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Torrent-busting 'Pirate Pay' may be illegal

Zach Epstein
May 15th, 2012 at 3:25 PM

A Russian startup that received $100,000 of funding from Microsoft made headlines recently as its emerging efforts to battle digital piracy found their way to the spotlight. Dubbed Pirate Pay, the company’s technology launches attacks on groups of computers hosting pirated content, theoretically making it impossible for them to share copyrighted material. While the company claims to have already successfully trialed its technology when it blocked nearly 45,000 attempts to download pirated copies of a Russian film, one expert believes Pirate Pay’s system may be illegal.“Reading the article it sound like they are spoofing traffic to confuse torrent clients and force disconnects,” former BitTorrent VP of engineering John Pettitt wrote in a note distributed in Dave Farber’s Interesting-People elist, Techdirt reports. “It’s not at all clear if this will work against all versions of the protocol (particularly the udp based version). Leaving aside the technical issues it’s also unclear if such action is legal.”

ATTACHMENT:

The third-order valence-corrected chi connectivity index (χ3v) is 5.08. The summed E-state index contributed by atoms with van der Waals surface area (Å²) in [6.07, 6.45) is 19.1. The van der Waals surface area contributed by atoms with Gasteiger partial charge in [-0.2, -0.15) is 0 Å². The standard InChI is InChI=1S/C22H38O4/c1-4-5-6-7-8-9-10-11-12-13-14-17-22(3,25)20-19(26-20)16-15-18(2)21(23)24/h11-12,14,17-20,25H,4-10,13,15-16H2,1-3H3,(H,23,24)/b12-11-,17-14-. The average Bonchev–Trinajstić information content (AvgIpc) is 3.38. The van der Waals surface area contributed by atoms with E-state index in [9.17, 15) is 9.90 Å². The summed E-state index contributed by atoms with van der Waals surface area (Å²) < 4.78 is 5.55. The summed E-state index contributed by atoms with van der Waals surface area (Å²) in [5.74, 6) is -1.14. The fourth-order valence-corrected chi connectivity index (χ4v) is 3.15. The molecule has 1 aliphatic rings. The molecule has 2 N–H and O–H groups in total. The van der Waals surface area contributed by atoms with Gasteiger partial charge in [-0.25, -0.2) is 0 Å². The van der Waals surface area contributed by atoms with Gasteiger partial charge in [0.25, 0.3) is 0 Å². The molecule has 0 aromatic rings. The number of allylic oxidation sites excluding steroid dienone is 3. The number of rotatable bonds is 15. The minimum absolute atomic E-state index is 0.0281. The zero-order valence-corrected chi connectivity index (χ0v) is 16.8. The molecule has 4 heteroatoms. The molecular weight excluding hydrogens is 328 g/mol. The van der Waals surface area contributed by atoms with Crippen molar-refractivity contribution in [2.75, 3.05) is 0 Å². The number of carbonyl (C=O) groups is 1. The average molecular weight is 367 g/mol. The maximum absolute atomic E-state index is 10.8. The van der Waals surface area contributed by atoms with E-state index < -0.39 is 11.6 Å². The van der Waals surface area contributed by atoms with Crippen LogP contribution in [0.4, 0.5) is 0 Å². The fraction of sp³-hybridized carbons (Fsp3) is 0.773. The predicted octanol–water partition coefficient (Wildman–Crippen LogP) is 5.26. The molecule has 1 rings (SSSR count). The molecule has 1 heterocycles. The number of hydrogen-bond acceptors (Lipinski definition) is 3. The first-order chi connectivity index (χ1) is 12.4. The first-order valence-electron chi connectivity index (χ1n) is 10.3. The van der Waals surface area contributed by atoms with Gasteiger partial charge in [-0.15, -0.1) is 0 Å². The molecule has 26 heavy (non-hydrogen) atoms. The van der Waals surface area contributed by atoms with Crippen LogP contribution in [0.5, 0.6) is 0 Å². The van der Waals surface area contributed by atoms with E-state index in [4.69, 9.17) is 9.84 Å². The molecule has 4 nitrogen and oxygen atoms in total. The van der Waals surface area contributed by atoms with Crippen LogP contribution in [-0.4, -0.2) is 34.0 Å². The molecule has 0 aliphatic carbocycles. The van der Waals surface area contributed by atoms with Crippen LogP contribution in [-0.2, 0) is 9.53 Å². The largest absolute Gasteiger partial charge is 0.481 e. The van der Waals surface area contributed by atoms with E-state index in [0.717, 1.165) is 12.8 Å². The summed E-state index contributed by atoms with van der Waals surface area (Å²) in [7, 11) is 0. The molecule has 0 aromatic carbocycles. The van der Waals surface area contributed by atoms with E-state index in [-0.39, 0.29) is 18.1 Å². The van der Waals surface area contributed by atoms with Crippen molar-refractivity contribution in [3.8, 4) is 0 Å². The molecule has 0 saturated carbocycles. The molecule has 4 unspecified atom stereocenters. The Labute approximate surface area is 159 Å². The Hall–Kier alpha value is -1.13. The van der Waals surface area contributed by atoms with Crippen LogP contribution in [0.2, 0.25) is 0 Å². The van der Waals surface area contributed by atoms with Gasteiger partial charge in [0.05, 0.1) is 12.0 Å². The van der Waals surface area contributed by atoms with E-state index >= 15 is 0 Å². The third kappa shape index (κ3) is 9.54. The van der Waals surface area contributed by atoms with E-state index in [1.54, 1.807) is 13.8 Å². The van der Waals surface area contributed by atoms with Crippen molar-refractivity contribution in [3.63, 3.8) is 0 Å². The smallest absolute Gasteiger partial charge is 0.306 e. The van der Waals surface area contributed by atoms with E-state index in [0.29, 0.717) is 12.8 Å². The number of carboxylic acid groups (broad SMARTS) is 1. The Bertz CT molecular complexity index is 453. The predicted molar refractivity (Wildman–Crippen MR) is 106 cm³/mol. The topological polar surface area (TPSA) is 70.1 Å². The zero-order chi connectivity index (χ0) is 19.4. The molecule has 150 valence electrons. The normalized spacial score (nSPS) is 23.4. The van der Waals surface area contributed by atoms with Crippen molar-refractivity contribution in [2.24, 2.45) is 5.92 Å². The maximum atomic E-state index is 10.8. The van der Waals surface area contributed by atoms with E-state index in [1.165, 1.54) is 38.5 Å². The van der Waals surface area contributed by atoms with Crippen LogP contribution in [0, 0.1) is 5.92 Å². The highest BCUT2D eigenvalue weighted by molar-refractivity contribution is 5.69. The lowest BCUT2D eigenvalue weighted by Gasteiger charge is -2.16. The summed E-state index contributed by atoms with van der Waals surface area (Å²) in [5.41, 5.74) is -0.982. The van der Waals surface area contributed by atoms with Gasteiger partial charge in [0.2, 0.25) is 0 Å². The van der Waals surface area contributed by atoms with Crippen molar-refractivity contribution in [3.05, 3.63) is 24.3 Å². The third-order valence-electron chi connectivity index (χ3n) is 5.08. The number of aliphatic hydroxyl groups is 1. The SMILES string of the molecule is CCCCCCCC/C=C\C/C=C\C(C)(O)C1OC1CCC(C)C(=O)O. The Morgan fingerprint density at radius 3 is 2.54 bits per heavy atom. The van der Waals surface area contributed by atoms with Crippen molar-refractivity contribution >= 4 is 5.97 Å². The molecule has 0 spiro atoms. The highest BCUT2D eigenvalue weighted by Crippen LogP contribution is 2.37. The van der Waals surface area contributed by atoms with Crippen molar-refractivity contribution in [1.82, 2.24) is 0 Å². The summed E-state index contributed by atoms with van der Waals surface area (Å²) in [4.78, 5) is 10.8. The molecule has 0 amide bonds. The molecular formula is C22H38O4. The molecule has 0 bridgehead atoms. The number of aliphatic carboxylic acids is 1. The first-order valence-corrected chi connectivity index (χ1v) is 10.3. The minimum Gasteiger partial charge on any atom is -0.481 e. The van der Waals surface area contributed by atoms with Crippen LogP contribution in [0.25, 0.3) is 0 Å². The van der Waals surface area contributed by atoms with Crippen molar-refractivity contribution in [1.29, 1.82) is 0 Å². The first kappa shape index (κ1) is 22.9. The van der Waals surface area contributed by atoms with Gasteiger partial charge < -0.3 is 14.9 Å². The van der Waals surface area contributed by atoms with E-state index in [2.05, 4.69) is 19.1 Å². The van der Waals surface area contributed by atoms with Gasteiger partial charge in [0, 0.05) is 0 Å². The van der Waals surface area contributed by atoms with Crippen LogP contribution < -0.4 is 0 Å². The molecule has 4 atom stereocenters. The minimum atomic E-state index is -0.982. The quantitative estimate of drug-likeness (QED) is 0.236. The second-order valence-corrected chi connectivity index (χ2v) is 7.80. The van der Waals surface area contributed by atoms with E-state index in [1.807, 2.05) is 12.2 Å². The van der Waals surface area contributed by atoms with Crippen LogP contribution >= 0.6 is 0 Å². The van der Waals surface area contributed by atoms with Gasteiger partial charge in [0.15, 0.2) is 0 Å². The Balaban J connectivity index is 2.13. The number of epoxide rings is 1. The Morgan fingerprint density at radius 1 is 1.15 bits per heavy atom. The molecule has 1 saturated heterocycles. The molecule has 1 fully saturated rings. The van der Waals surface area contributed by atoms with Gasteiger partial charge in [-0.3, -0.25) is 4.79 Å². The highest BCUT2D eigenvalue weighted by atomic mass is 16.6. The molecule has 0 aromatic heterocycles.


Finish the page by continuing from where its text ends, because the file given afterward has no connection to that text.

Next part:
Pettitt continued, “It sounds like a targeted denial of service attack, a major corporation paying for such an attack leaves itself wide open to civil and criminal legal action particularly if they accidentally target the wrong torrent which given the history is highly likely.”

Pirate Pay’s trial was performed in cooperation with Russia-based Walt Disney Studios Sony Pictures Releasing, and it is unknown if the company is currently in talks with any major studios or related companies based in the United States.


Zach Epstein

Zach Epstein has worked in and around ICT for more than 15 years, first in marketing and business development with two private telcos, then as a writer and editor covering business news, consumer electronics and telecommunications. Zach’s work has been quoted by countless top news publications in the US and around the world. He was also recently named one of the world's top-10 “power mobile influencers” by Forbes, as well as one of Inc. Magazine's top-30 Internet of Things experts.

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